Hydrocodone prescribed most to Medicare beneficiaries

May 4, 2015

Generic Vicodin (hydrocodone acetaminophen) was the most widely-prescribed drug to Medicare Part D beneficiaries in 2013, according to new data released by the Centers for Medicare & Medicaid Services last week.

Generic Vicodin (hydrocodone acetaminophen) was the most widely-prescribed drug to Medicare Part D beneficiaries in 2013, according to new data released by the Centers for Medicare & Medicaid Services last week.

The data, required by the Obama administration to make healthcare more transparent, contains information from over 1 million different healthcare providers who collectively prescribed approximately $103 billion in prescription drugs and supplies paid under the Part D program.

Related:Medicare Part D scripts reach $103 million

While hydrocodone may have been the most widely prescribed, the top prescribed drugs by dollar value to Medicare Part D beneficiaries in 2013 were: Nexium, Advair, Crestor, Abilify, Cymbalta, Spiriva, Namenda, Januvia, Lantus and Revlimid.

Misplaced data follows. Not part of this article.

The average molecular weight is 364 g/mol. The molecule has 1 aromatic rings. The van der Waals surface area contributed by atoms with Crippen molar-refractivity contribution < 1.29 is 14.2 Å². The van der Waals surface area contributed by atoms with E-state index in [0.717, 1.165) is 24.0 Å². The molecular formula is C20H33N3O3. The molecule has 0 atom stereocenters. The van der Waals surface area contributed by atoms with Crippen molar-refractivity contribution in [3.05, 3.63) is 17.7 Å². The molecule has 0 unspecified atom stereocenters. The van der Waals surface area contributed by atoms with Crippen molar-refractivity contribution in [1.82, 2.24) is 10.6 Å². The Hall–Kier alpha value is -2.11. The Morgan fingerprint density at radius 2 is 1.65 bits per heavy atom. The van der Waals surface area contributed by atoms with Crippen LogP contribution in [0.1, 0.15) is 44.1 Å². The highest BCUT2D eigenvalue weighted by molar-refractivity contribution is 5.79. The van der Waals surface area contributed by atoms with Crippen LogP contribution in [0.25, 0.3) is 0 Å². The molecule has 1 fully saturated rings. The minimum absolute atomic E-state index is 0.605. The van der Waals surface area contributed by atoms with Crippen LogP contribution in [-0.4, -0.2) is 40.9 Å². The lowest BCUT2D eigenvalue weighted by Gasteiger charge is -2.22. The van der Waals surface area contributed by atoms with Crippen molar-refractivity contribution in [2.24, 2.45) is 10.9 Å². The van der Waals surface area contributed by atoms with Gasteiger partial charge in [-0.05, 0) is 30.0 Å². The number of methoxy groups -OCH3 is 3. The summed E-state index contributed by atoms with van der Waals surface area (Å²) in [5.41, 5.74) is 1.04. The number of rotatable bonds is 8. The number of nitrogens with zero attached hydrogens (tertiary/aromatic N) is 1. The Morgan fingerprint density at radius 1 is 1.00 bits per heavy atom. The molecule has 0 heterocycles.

However, researchers were most concerned about the high rate of hydrocodone prescriptions, especially given the high rate of abuse of the drug. “It’s striking that the drug prescribed to the most beneficiaries is a narcotic painkiller that can be addictive,” Walid Gellad, an associate professor at the University of Pittsburgh School of Medicine, told The Wall Street Journal.

Related: Study: Babies exposed to narcotic pain relievers more likely to experience drug withdrawal syndrome

Around 691,000 providers prescribed the painkiller in 2013, including surgeons, dentists and pain experts. Notably, an estimated 200 healthcare providers gave the drug to more than half the beneficiaries to whom they prescribed.

For example, Dorothy Gillespie, an internist in Hattiesburg, Miss., was the 26th-ranked prescriber of hydrocodone acetaminophen in 2013 by dollar value, with $106,875 in spending on the drug for 335 beneficiaries, according to WSJ. Gillespie surrendered her medical license in March, after being accused of violating state prescribing laws.

Among providers who wrote more than 10 hydrocodone acetaminophen prescriptions to both elderly and disabled beneficiaries, around 45% of the claims were for people under 65, according to WSJ.